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Understanding What Causes Stress
The first stage in preventing
and lowering your own levels of stress is recognizing what stress
is and what the major causes of stress are.

How is Stress Affecting YOU?
How stressed out are YOU?
Let's take a look into what may
be causing your stress levels to
be where they currently are.

Develop a Stress-Relief
Action Plan

Here are some tips for staying
healthy throughout the year on campus and more.

YOUR Stress Relief PLAN : Managing Daily Habits
Knowing how to manage stress
on a day-to-day basis can be just
as tough as dealing with the
stress itself. Here is a guide to
help you along the way.

Stress Relief Products
In addition to a regular stress management program, there
are many tools available to
assist you on your path to a
stress-free lifestyle. Stress Health Network

The Facts About Post Traumatic Stress Disorder

Post-Traumatic Stress Disorder. Once associated mainly with combat veterans, this trauma-induced disorder is also found among ordinary civilians who have experienced or witnessed severe, life-threatening incidents such as rape, natural disaster or seeing someone being badly injured or killed.

PTSD cases increased dramatically nationwide in the wake of the 1995 Oklahoma City federal building bombing and are expected to appear again in the wake of the Sept. 11th terrorist attacks. It's important, therefore, to understand the symptoms of the disorder and to seek appropriate help for yourself and your loved ones if needed.

Symptoms
People with PTSD typically have constant frightening thoughts and flashbacks in which they relive the traumatic event. They also feel emotionally numb and distant from loved ones. Other frequent symptoms include sleep problems, depression, violent outbursts, irritability and substance abuse. In severe cases, individuals become unable to work or socialize.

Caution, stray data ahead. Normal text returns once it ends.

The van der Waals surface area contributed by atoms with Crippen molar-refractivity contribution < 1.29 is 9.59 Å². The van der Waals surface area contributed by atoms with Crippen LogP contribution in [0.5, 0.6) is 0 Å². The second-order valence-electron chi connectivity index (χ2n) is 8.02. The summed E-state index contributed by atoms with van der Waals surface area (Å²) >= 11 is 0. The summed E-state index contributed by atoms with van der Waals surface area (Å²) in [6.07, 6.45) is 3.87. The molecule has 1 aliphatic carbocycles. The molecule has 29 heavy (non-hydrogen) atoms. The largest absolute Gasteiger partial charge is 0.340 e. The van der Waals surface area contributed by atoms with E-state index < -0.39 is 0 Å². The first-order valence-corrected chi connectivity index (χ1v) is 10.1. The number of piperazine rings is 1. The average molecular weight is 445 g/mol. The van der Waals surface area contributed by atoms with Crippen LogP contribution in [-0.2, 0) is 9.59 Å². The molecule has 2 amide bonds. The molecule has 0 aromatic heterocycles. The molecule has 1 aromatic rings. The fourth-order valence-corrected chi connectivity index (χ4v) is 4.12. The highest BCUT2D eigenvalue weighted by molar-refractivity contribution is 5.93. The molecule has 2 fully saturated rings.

Causes
The traumatic events most often connected with PTSD in both men and women are rape, sexual molestation and childhood neglect or physical abuse. For men, combat exposure is a significant risk factor, and, for women, being threatened with a weapon is a strong trigger. Communities and workplaces also can be devastated by trauma, examples being riots, gang wars, terrorist attacks and workplace shootings.

Diagnosis
It's important to remember that not every person who experiences a traumatic event will experience PTSD. The disorder is diagnosed only if the symptoms last for more than a month without letup. Symptoms typically appear within three months, but also may be repressed for years. Many people recover naturally from mild PTSD within six months, but others have symptoms that last for years or even a lifetime.

Treatment
If you or a loved one are experiencing symptoms of PTSD, it's important to seek some form of help. Medication and professional counseling are an integral part of an effective treatment program, while support groups, family and friends also are invaluable in speeding recovery.

To find help for suspected PTSD, contact your local mental health services office or the agencies listed below:

Anxiety Disorders Association of America
212-543-5355

American Psychological Association
800-964-2000

Sidran Foundation
410-825-8888

National Center for Post Traumatic Stress Disorder
www.ncptsd.org

Traumatic Stress Institute
www.tsicaap.com

© Your HealthStyle, 2002.

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